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My mother-n-law has a 1997 Dodge ram 2500 van with a V8 and it only has 63000 miles. The problem that she has is that the antifreeze went from the green color to a redish color. I took her van to a garage and had them do a flush. It didn’t take long for the antifreeze to become redish in color. I have personally flushed out her radiator multiple times and still it didn’t help. My questions are: What,if anything, can be done to stop the anitfreeze from changing color? What is causing this issues? Is the cooling system less efficient since the coolant changes to the redish color? Is she due for a new radiator? Thanks for taking time to look at my message and I hope to here from you soon.

Apparently the rust inhibitor in the old antifreeze wore out. It is the reason why antifreeze should be replaced periodically. Even though it still protects against freezing, it won’t protect against rusting. Modern antifreeze is formulated to protect aluminum from corrosion as well as cast iron parts from rust. Most cooling systems contain some of both.

How did the garage flush the system? If all they did was fill and refill the radiator a couple of times, they didn’t do an adequate job of cleaning EVERYTHING out. Once ALL of the rust is gone, filling it with fresh antifreeze should clear it up. If this is not done properly, rust will eat through the freeze plugs. The fix may be very expensive, depending on which freeze plugs rust through.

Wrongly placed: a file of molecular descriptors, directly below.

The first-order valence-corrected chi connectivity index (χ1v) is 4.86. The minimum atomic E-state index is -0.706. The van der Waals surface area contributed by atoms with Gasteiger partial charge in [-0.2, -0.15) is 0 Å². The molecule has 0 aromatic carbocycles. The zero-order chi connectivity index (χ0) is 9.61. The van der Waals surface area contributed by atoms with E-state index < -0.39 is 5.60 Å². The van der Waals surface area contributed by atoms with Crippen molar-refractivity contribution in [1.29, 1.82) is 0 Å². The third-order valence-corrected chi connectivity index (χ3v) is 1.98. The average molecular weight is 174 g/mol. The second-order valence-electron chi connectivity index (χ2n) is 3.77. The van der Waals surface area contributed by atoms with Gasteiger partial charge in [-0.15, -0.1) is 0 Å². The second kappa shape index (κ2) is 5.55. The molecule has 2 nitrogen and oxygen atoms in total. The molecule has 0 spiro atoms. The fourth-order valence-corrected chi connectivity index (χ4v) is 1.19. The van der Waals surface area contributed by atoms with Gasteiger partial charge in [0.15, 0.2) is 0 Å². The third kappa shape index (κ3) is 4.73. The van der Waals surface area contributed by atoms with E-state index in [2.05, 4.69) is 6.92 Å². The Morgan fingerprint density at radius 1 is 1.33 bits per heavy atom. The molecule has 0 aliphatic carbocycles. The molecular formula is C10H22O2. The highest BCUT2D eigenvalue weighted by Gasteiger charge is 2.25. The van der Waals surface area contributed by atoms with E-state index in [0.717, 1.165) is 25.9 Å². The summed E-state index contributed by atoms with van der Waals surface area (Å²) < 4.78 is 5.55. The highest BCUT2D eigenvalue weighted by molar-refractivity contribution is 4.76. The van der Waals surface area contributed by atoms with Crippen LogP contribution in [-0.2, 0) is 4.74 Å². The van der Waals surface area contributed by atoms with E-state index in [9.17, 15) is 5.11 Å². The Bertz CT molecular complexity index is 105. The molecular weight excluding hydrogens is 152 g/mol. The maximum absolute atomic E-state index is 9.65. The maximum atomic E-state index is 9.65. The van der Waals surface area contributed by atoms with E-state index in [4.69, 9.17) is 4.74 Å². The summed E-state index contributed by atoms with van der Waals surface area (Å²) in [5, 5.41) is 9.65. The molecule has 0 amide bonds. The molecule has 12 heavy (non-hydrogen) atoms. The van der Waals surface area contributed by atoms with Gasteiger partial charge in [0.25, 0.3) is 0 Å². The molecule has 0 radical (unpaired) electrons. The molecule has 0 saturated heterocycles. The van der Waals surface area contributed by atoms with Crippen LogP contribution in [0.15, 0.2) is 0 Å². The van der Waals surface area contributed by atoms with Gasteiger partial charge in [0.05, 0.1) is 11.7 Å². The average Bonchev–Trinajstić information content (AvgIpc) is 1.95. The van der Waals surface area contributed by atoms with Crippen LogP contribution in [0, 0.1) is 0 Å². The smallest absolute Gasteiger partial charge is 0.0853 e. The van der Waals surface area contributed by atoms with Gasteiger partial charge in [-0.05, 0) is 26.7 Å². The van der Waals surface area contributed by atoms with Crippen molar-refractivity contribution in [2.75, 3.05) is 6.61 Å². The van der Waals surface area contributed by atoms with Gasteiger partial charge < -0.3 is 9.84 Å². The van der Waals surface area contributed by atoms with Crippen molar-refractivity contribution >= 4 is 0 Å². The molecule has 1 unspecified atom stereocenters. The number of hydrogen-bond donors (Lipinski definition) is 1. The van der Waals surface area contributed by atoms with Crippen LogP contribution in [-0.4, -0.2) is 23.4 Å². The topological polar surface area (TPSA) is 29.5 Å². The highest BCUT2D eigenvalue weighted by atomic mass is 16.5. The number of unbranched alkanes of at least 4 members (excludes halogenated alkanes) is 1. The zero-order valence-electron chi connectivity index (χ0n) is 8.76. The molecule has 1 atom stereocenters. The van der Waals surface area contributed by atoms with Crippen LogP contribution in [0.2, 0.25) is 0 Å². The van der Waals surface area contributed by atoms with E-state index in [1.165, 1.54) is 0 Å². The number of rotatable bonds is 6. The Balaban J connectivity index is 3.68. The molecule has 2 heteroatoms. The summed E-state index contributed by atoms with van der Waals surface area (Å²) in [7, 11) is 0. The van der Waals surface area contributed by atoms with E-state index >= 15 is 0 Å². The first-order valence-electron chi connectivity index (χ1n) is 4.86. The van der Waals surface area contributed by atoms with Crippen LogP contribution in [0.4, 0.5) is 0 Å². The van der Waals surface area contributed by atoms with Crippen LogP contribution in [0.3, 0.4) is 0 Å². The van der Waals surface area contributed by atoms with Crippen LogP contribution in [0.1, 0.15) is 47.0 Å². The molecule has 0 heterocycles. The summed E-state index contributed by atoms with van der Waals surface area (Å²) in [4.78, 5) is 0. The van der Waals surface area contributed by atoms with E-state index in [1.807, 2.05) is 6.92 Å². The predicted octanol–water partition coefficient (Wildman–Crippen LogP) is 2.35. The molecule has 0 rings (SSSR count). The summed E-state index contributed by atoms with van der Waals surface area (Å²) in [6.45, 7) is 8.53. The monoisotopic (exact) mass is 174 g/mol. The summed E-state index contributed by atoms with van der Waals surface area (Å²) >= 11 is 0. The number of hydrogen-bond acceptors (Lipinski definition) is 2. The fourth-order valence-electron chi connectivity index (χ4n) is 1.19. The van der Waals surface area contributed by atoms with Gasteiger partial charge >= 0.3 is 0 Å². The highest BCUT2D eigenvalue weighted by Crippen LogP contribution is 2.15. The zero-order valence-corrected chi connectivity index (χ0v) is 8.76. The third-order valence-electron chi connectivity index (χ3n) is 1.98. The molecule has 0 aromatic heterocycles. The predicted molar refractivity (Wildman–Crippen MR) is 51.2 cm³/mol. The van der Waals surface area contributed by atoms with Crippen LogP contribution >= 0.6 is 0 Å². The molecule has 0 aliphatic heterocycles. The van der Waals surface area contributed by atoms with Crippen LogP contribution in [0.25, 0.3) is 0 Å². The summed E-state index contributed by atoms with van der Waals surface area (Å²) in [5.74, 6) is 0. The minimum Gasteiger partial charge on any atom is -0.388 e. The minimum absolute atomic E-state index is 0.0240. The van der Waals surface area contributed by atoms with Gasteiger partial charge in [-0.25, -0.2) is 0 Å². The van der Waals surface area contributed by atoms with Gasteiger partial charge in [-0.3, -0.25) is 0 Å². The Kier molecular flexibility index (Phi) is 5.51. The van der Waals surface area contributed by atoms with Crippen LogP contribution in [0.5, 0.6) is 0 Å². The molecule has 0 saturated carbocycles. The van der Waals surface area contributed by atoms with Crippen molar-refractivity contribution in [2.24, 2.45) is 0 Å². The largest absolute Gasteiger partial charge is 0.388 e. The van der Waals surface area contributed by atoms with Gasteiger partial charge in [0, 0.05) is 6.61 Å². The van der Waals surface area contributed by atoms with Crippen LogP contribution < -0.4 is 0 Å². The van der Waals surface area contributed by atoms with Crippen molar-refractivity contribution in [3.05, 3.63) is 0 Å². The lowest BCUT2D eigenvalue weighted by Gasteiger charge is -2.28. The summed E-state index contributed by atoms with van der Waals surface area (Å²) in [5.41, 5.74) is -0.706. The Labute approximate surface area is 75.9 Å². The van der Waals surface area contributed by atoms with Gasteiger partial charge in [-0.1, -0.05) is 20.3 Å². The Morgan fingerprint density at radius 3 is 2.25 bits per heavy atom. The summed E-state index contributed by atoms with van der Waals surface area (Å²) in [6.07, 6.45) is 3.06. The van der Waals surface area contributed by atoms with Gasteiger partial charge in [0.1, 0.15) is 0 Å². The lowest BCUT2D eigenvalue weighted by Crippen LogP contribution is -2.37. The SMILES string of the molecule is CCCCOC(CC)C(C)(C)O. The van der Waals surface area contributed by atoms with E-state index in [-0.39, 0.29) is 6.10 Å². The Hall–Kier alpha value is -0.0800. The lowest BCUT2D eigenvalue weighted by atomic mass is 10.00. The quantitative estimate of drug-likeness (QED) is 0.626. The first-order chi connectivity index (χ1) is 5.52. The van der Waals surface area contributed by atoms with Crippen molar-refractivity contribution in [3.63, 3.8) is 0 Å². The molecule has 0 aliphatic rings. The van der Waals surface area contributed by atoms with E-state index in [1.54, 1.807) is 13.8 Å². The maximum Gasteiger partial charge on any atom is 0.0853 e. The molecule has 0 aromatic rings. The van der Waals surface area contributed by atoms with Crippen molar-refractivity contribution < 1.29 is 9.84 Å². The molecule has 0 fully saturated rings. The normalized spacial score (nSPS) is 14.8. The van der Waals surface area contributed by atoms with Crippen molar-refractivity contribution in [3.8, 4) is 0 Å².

Thanks for you input. The garage used a evacuation machine to flush out the system. They did this process for over an hour. What is a freeze plug and where are they located? I have never heard of a freze plug.

If you want to do this yourself, flush not only the radiator, but the block as well. If you buy you antifreeze form a national chain auto parts store like Autozone, ask them to show you where the block drain is located. They should be able to show you on their computer screen. You can also go to their website and find it.

Normally I recommend that you just drain the block and the radiator, but in your case, maybe a garden hose flush might be a good thing. Make sure the heater valve is on full hot when you do this so that the heater coil gets flushed too.

When you refill, try using a 2:1 ratio of antifreeze to distilled water. Also use the new universal antifreeze, it may be green or yellow or even orange. Stick with a major brand, but any major brand will do. I recommend the one on sale. Avoid off brands. Use distilled water to avoid any mineral contaminants that might prematurely use up the corrosion inhibitors.

The heavier concentration of antifreeze will increase the amount of corrosion inhibitors.

Freeze plugs are round discs that go into holes in various locations in the head(s) and block. A long time ago, before ethylene glycol antifreezes became widely available, these plugs would pop out if the water in the cooling system froze during a long cold winter night up north. By popping out, it would protect the block from cracking under the pressure of the expanding ice.

Today, they are still in engines as that is one of the ports the sand gets out during the casting process, but they are still called freeze plugs. In the old days, they were located to protect the block, now they are located for the most efficient removal of casting sand, which often puts them in awkward and inaccessible places.